Original Japanese Samurai 19th Century Edo Period Armor Set
Original Item: One-of-a-kind set. Japanese armor is thought to have evolved from the armor used in ancient China and Korea. Cuirasses and helmets were manufactured in Japan as early as the 4th century. Tankō, worn by foot soldiers and keikō, worn by horsemen were both pre-samurai types of early Japanese cuirass constructed from iron plates connected together by leather thongs.
During the Heian period (794-1185), the Japanese cuirass evolved into the more familiar style of armor worn by the samurai known as the dou or dō. Japanese armor makers started to use leather (nerigawa) and lacquer was used to weather proof the armor parts. By the end of the Heian period the Japanese cuirass had arrived at the shape recognized as being distinctly samurai. Leather and or iron scales were used to construct samurai armors, with leather and eventually silk lace used to connect the individual scales (kozane) which these cuirasses were now being made from.
In the 16th century Japan began trading with Europe during what would become known as the Nanban trade. Samurai acquired European armour including the cuirass and comb morion which they modified and combined with domestic armour as it provided better protection from the newly introduced matchlock muskets known as Tanegashima. The introduction of the tanegashima by the Portuguese in 1543 changed the nature of warfare in Japan causing the Japanese armor makers to change the design of their armours from the centuries-old lamellar armours to plate armour constructed from iron and steel plates which was called tosei gusoku (new armours). Bullet resistant armours were developed called tameshi gusoku or (bullet tested) allowing samurai to continue wearing their armour despite the use of firearms.
The era of warfare called the Sengoku period ended around 1600, Japan was united and entered the peaceful Edo period, samurai continued to use both plate and lamellar armor as a symbol of their status but traditional armours were no longer necessary for battles. During the Edo period light weight, portable and secret hidden armors became popular as there was still a need for personal protection. Civil strife, duels, assassinations, peasant revolts required the use of armours such as the kusari katabira (chain armor jacket) and armored sleeves as well as other types of armour which could be worn under ordinary clothing. Edo period samurai were in charge of internal security and would wear various types of kusari gusoku (chain armor) and shin and arm protection as well as forehead protectors (hachi-gane).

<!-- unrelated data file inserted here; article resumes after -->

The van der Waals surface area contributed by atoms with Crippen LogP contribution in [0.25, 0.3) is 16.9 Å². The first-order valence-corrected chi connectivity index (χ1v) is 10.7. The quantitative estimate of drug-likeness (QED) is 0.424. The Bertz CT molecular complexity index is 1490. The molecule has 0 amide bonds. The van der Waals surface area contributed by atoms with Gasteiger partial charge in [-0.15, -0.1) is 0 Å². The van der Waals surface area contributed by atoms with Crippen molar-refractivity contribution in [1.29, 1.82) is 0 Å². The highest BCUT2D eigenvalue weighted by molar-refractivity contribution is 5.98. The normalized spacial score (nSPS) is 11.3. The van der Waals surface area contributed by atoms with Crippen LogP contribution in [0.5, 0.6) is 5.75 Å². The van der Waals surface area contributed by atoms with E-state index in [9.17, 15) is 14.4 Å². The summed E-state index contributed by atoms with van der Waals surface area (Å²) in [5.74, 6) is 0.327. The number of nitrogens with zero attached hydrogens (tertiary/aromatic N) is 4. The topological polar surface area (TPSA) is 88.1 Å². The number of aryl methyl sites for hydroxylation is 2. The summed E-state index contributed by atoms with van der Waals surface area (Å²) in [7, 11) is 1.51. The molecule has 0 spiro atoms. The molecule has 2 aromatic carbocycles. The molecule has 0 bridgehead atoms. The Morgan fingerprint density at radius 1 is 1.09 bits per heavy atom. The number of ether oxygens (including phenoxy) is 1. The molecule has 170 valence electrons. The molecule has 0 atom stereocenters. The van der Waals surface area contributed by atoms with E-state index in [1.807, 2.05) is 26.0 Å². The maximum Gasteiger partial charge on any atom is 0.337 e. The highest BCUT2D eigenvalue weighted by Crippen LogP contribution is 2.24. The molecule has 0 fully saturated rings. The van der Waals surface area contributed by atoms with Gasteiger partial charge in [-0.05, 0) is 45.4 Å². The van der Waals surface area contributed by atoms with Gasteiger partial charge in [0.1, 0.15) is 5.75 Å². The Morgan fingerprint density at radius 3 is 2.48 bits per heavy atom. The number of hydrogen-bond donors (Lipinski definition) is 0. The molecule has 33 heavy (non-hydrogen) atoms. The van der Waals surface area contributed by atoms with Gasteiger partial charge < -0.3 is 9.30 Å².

Armour continued to be worn and used in Japan until the end of the samurai era (Meiji period) in the 1860s, with the last use of samurai armor happening in 1877 during the Satsuma Rebellion.
Japanese armor was generally constructed from many small iron (tetsu) and/or leather (nerigawa) scales (kozane) and/or plates (ita-mono), connected to each other by rivets and macramé cords (odoshi) made from leather and/or braided silk, and/or chain armor (kusari). Noble families had silk cords made in specific patterns and colors of silk thread. Many of these cords were constructed of well over 100 strands of silk. Making these special silk cords could take many months of steady work, just to complete enough for one suit of armour. Japanese armour was designed to be as lightweight as possible as the samurai had many tasks including riding a horse and archery in addition to swordsmanship. The armour was usually brightly lacquered to protect against the harsh Japanese climate. Chain armour (kusari) was also used to construct individual armor pieces and full suits of kusari were even used.
This example is offered in very good condition. It is comprised of iron with cloth woven connection cords. The helmet features a fabric lined interior. Colors are black, blue and deep red. Dates from the first half of the 19th century during the Edo period. The chest plate is signed in Kanji with red paint. This is genuine period armor, not reproduction, much more research can, and should, be conducted.
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